Late to the party (hit this question while looking for something related) - but wouldn't a sorted vector fit the use case here? Insertion time is worse - unless you do most/ all of your insertions in one batch before sorting. After that look-up time can actually beat std::map - and getting the index is trivial.

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The insertion time is a deal-breaker. It needs to insert things regularly, and it can only batch them to a limited degree. –  Head Geek May 13 '11 at 23:11

Try using an ordered std::list and use std::binary_search for searching. An ordered list can be implemented using std::list and inserting nodes using std::lower_bound. There are many examples of this on the web, and on SO.

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I could be wrong about this, but don't these algorithms degrade to O(n) performance on forward, non-random-access iterators like list iterators? See the complexity section at cplusplus.com/reference/algorithm/binary_search –  templatetypedef Jan 14 '11 at 1:23
-1 Lists are slow for binary search as the iterators are not random access. It will have to dereference every node on the way to item 'n' so you will lose a LOT of speed as it will continually be jumping around memory and thrashing the cache. –  Grant Peters Jan 14 '11 at 1:25
I said try..... although it was a hasty response. –  Michael Smith Jan 14 '11 at 1:31
Sorry about the rude welcome to the community, but this is the way of stack overflow. If something is bad, it gets downvoted, no matter the intentions. Code quality reigns supreme here, any less would be detrimental to the community. Please don't take this as a criticism, but a chance to learn something new. Post again, we can only learn from our mistakes. I wear my bad answers/questions as a mark of pride! I am not infallible which means I always have something to improve (if this wasn't the case, I think I'd change to a totally different career). –  Grant Peters Jan 14 '11 at 16:58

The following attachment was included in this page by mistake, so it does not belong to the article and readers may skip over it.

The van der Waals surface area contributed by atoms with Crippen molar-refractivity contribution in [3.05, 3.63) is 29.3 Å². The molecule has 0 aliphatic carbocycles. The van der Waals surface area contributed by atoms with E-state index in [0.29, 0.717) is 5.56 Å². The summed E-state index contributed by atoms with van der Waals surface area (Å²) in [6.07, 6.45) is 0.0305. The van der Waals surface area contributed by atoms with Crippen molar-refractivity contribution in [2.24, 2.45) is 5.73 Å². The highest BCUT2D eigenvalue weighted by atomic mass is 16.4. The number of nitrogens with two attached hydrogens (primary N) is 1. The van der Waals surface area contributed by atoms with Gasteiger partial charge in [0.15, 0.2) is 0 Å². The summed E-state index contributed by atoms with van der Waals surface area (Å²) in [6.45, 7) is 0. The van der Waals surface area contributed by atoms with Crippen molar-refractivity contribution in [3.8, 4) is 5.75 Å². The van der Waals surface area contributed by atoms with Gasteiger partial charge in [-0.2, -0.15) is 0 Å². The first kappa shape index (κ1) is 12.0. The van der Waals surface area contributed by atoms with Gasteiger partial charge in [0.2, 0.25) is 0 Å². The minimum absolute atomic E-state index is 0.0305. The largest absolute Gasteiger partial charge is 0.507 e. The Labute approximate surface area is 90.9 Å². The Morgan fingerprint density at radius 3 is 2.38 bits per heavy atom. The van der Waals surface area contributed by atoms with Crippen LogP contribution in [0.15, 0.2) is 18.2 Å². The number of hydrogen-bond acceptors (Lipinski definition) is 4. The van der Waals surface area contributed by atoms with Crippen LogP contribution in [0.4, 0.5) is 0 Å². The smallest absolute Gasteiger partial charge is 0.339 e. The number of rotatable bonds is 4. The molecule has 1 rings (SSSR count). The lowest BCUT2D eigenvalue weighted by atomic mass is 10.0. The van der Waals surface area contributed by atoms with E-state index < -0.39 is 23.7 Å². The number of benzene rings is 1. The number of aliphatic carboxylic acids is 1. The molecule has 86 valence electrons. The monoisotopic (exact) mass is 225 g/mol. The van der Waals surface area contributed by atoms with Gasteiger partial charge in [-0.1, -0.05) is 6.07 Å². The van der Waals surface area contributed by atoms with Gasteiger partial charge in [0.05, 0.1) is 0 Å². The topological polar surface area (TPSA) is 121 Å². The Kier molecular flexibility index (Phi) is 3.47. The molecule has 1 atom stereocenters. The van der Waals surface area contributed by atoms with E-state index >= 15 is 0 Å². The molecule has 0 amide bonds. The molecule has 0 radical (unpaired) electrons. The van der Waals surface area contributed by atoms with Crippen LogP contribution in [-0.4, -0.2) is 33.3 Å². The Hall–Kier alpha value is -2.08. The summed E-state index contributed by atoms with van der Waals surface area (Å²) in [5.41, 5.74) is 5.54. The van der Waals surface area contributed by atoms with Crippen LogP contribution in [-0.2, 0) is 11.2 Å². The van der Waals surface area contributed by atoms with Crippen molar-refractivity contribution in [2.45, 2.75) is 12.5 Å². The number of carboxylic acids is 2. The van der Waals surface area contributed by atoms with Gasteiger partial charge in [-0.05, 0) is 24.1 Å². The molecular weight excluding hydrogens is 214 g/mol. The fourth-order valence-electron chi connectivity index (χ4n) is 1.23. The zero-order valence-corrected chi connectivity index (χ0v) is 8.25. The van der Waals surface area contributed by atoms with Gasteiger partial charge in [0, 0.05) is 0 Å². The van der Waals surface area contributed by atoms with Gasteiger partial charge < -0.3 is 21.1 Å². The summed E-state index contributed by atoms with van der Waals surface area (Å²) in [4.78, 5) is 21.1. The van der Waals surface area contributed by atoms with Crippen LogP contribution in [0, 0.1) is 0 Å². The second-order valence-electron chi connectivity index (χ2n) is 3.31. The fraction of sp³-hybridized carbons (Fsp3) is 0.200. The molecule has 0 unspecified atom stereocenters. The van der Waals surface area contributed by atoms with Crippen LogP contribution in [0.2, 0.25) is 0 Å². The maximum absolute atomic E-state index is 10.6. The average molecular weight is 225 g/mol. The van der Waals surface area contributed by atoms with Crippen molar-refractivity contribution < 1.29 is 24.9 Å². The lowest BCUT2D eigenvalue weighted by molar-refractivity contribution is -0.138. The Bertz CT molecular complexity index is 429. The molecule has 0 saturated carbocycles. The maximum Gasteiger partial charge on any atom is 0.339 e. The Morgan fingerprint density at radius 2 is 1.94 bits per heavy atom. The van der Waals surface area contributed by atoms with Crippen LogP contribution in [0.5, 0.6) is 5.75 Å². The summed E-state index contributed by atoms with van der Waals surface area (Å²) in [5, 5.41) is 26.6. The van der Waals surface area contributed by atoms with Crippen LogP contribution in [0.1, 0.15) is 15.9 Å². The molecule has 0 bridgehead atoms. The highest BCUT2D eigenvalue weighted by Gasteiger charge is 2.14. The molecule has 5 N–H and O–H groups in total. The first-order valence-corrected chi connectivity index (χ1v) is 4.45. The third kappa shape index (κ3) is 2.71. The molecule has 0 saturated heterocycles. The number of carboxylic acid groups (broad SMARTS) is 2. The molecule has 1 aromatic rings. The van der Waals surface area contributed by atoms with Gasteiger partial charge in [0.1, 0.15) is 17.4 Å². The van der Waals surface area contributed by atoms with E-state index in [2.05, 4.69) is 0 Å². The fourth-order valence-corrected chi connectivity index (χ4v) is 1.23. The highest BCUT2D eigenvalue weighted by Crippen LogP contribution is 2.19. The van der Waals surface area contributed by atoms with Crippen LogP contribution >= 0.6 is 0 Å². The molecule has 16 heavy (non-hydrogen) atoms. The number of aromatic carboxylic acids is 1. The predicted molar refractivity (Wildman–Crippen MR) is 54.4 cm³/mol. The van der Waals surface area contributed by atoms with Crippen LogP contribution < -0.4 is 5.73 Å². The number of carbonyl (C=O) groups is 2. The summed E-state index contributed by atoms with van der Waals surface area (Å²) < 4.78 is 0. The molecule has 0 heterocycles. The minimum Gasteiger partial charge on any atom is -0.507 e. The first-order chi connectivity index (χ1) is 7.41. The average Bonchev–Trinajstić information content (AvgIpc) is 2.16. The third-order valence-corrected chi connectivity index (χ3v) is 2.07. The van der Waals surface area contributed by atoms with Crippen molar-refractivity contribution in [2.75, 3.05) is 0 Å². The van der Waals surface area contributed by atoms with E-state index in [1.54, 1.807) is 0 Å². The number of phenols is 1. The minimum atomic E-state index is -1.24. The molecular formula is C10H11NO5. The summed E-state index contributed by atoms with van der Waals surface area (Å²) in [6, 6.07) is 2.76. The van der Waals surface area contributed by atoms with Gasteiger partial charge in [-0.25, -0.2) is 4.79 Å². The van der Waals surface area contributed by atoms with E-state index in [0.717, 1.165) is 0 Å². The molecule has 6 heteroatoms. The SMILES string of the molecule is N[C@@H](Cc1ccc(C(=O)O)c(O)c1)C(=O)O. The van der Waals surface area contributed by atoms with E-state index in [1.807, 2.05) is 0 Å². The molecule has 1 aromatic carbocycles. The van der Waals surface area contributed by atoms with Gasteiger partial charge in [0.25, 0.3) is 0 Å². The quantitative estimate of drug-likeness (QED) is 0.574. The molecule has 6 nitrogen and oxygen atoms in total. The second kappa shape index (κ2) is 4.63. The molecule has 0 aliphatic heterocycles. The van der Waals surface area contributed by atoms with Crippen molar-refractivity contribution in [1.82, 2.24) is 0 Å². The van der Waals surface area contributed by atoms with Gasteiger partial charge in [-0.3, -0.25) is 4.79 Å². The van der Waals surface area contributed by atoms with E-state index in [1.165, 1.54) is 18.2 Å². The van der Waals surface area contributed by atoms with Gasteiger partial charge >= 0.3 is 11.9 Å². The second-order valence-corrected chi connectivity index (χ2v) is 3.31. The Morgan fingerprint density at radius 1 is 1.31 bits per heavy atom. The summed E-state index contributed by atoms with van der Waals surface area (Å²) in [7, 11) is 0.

MS VC STL map backed by red black tree.

I don't think it is possible to have efficient search (by key) and efficient random access in the same data structure.

If the efficient random access is really important it would be better to store data in vector-like random access container. Ordering and key searching can be accomplished with additional indexes. RDBMSs are doing like this.

Or, if the insertion/deletion is more important it seems avoidable to manage something like key array (or row number index) for random accesses.

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As far as I can tell, it's all important. And yes, it's possible -- I can see exactly how to do it, I just really don't want to spend the time to write it myself. –  Head Geek Jan 14 '11 at 13:00